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What is aiding and abetting?

Under some circumstances, Michigan law can hold you jointly responsible for someone else’s actions. Helping someone else commit a crime or avoid punishment after committing one can lead to criminal charges of aiding and abetting or being an accessory after the fact.

Penalties for aiding and abetting

Defendants charged with aiding and abetting face the same punishment as the actual perpetrator. For example, helping another person commit a burglary will get you the same penalties as committing that burglary yourself.

Elements for conviction

To get a conviction on aiding and abetting charges, prosecutors must first prove several elements. First, they need to show that another person actually committed the crime. Then they need to demonstrate that the accused actively helped commit the crime while knowing that his or her actions would further the crime and intending for the crime to happen.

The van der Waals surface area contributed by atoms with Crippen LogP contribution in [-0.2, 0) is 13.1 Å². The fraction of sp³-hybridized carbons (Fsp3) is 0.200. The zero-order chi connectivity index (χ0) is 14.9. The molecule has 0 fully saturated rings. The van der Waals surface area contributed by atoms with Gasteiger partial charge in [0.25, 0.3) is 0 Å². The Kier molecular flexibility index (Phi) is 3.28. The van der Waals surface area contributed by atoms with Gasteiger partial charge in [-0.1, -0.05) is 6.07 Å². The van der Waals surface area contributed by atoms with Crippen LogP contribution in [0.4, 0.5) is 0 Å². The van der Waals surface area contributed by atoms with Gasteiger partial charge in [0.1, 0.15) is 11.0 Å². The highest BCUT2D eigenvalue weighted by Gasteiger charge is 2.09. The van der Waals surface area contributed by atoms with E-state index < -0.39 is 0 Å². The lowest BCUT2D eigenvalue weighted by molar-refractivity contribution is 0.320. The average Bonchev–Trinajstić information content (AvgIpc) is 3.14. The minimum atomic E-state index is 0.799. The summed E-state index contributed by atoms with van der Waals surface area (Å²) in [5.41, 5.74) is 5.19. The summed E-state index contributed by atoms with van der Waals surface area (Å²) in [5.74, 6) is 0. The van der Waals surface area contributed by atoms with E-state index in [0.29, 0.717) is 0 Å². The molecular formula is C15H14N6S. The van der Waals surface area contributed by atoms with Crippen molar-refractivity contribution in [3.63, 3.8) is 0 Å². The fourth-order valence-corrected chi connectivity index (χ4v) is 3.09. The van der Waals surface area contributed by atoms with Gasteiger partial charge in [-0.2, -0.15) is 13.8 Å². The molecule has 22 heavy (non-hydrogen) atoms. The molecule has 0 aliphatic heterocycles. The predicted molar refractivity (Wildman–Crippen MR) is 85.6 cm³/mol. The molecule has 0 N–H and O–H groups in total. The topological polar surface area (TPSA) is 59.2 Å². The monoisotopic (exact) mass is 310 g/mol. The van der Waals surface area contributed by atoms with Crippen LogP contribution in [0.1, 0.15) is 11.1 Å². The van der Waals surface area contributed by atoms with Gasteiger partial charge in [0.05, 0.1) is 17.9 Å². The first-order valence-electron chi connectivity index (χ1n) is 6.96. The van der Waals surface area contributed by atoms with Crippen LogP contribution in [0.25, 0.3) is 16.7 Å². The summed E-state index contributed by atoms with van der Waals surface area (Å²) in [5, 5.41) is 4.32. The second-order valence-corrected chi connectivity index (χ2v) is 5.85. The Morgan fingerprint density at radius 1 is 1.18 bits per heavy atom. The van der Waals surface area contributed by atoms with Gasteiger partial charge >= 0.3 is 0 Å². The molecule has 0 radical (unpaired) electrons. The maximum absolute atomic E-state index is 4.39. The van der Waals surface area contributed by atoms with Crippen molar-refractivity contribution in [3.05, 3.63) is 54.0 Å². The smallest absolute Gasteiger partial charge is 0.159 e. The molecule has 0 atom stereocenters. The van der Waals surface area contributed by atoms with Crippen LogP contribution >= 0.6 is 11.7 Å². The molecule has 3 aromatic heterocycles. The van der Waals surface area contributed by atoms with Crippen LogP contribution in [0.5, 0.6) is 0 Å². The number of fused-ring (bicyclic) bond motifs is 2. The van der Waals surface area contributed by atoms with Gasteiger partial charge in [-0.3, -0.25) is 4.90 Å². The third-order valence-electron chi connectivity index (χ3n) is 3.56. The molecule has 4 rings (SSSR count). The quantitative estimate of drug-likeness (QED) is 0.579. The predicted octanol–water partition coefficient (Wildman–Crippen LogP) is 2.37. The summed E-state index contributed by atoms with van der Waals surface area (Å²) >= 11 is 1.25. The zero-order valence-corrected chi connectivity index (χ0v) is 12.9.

For example, if prosecutors prove the accused gave another person information that led to a burglary, the case could go several ways, depending on whether the accused knew or should reasonably have known how the burglar would use the information. On the other hand, just being at the scene of a crime does not make someone an accomplice. Sometimes, people find themselves facing charges simply because they were passengers in a car whose driver commits a DUI.

Difference between aiding and abetting and accessory after the fact

Accessory after the fact is a closely related but distinct charge which you can face based on accusations that you helped a criminal avoid punishment. In this scenario, you do not need to have known about the crime beforehand. Prosecutors must show that you helped the criminal escape from prosecution after you knew of the crime. You can face conviction even if the actual criminal pleads out or is acquitted.

Why you should take these charges seriously

Especially in drug cases, prosecutors may attempt to use aiding and abetting charges to bring in as many people as possible. Defending such a case involves many complex legal and factual issues. If you face charges based on another person’s actions, you cannot just wait for everything to go away once law enforcement officers realize you did not do anything. This rarely happens. Instead, take action by retaining a strong and knowledgeable defense attorney.